It began as a labour of love by a young Japanese artist who became infatuated with Glasgow’s thriving indie music scene.
Now, a new exhibition of a unique stop motion video created in honour of a late Scots music star is set to raise thousands of pounds for charity.
A new exhibition will showcase the work of a Japanese visual artist who painstaking recreated one of Camera Obscura’s best known music videos using nearly 200 sheets of posterboard.
The alternative video to the group’s 2006 single, Let’s Get Out Of This Country, has proved a hit online with other fans of the Glasgow band after it was shared on their official YouTube channel.
The technique, which makes use of brightly coloured card which is then fused together, creates a stained glass effect. It took the artist, Chop Pop, more than five years to complete,
Now, the original materials she used in the labour of love will take pride of place at a charity exhibition in the city.
The event will allow fans to buy one of the 196 original pieces posterboard in exchange for a donation to Sarcoma UK, the bone and soft tissue cancer charity.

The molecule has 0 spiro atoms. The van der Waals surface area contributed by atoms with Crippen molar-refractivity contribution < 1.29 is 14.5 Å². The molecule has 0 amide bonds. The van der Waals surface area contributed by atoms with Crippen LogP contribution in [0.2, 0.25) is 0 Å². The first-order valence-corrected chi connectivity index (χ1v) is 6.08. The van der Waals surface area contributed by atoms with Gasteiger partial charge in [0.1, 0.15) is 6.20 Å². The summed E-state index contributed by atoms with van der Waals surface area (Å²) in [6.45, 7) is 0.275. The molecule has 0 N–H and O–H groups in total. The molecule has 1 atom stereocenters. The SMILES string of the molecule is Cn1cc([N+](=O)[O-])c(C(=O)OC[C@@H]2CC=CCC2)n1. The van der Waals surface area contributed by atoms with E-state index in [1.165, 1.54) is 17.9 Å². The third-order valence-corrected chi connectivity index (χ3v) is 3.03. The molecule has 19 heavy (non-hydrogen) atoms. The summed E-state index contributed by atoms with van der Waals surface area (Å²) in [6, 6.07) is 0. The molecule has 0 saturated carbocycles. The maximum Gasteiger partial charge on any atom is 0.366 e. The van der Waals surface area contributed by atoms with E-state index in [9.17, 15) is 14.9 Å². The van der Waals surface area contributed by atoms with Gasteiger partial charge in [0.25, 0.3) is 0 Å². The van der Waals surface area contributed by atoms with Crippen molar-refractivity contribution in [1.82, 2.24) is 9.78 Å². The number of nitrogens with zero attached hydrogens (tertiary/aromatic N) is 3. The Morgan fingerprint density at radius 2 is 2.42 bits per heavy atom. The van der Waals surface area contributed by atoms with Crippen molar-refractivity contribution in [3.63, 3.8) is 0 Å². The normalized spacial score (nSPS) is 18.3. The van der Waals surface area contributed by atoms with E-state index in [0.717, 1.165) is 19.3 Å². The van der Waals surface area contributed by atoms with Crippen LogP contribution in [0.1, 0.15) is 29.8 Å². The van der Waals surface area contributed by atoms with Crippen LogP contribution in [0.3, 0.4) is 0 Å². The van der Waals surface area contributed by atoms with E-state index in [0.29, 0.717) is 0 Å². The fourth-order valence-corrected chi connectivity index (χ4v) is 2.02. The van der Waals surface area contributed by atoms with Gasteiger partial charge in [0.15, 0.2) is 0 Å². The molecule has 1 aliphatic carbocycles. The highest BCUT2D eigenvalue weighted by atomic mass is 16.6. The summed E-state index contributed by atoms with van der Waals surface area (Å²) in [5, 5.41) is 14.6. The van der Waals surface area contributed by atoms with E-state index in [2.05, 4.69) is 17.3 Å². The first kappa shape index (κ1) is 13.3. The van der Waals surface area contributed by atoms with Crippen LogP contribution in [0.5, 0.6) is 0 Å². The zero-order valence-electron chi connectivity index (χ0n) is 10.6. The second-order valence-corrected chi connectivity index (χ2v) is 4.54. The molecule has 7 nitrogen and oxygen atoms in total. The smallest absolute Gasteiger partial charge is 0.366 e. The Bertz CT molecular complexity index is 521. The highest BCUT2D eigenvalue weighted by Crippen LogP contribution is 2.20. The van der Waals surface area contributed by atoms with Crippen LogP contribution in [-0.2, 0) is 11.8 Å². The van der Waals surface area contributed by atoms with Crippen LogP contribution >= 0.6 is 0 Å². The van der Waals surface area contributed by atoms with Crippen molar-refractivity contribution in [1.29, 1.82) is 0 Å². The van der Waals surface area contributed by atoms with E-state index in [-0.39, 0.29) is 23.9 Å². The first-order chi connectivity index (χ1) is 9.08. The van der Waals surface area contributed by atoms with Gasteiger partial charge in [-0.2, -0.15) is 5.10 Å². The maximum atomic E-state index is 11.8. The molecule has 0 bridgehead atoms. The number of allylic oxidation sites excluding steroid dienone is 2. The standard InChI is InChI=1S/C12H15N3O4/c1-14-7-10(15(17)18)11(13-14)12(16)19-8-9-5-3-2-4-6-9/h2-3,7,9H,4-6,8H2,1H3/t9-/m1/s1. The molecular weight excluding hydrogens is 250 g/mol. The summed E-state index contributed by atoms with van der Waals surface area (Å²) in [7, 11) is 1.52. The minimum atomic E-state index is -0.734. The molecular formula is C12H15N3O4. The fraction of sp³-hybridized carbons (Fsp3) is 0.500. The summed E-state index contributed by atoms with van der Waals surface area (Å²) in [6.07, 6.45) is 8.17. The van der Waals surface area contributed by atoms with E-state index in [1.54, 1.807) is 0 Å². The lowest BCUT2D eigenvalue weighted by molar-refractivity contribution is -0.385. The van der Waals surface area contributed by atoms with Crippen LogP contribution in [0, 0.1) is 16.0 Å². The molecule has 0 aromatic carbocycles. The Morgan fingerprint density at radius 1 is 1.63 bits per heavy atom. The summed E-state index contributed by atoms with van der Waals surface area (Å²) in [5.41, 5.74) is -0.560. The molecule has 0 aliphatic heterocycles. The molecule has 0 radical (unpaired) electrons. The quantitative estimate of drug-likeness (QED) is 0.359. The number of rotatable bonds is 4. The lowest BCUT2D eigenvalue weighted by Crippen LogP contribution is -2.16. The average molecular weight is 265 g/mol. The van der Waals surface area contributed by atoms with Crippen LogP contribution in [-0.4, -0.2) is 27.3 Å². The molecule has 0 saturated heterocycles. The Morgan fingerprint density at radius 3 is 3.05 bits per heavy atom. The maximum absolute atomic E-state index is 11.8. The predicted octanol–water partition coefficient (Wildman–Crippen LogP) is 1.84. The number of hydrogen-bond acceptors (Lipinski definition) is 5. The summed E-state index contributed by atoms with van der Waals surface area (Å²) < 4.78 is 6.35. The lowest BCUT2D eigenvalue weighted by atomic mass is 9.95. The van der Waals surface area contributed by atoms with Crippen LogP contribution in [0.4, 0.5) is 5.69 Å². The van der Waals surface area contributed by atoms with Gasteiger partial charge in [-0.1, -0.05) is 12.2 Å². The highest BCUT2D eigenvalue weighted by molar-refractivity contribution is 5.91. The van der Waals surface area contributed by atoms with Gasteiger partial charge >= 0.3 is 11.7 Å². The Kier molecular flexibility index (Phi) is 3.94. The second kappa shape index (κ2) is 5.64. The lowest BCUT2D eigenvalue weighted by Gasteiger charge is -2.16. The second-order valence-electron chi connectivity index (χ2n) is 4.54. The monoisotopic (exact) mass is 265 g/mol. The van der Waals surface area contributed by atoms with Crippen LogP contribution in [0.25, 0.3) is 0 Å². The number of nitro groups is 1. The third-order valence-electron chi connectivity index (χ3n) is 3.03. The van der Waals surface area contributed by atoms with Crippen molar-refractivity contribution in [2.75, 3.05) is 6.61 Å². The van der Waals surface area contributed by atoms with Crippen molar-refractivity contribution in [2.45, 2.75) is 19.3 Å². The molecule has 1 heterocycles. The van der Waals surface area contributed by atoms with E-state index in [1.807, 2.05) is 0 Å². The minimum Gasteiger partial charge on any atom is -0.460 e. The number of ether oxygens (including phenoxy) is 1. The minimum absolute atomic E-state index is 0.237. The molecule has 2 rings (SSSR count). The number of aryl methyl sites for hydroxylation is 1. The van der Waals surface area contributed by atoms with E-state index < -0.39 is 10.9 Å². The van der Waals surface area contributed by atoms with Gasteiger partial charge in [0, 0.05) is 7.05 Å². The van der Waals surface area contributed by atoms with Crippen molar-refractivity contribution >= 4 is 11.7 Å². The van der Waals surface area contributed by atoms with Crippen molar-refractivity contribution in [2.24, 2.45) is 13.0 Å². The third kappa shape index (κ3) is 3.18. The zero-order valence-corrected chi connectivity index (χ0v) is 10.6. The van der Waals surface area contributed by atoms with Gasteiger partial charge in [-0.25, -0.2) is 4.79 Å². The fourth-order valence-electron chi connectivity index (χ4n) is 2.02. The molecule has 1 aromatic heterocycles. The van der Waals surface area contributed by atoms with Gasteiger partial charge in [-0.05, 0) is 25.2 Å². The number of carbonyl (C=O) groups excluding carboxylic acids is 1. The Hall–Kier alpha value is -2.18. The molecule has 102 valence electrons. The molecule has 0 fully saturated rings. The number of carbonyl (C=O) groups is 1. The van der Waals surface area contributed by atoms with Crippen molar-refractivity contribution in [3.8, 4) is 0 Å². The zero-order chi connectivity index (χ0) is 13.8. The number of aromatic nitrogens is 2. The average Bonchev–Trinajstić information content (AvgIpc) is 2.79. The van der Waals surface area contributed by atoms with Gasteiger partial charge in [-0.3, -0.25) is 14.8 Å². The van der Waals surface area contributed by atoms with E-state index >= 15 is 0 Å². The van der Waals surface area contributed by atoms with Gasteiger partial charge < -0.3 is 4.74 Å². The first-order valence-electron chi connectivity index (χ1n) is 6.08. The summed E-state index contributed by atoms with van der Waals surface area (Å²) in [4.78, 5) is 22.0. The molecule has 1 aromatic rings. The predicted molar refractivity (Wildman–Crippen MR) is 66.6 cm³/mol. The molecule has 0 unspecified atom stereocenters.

It comes two years after Carey Lander, the group’s keyboard player, died from osteosarcoma, a form of bone cancer, at the age of just 33. She began raising money for the charity before her death, sparking a fundraising drive which has gathered more than £100,000 to date. Chop Pop, whose real name is Tomoe Ishida, lives and works in the port city of Osaka, located on the Japanese island of Honshu.
However, like many music fans, her cultural horizons were expanded by listening to the late John Peel, the Radio 1 DJ who was a tireless champion of new bands.
Through listening to his show online, Ishida developed a love of Scottish groups like Camera Obscura and Belle & Sebastian.
After visiting Glasgow several times, she decided to combine her love of Scottish pop with her paper cutting technique.
She explained: “I started to make a paper cover version of Let’s Get Out Of This Country in 2012, but I worried about the copyright and quit it.
“However, I heard the very sad news about Carey Lander I wanted to help Carey’s campaign for Sarcoma UK, so I restarted the video in October 2015 and now have finally completed it.”
The result recreates the original video - directed by Blair Young - scene for scene, with the multicoloured postboard being cut and assembled to depict the various band members.
The charity exhibition, which has the support of the group, is being held at Hillhead Library in Glasgow’s west end on 2 December.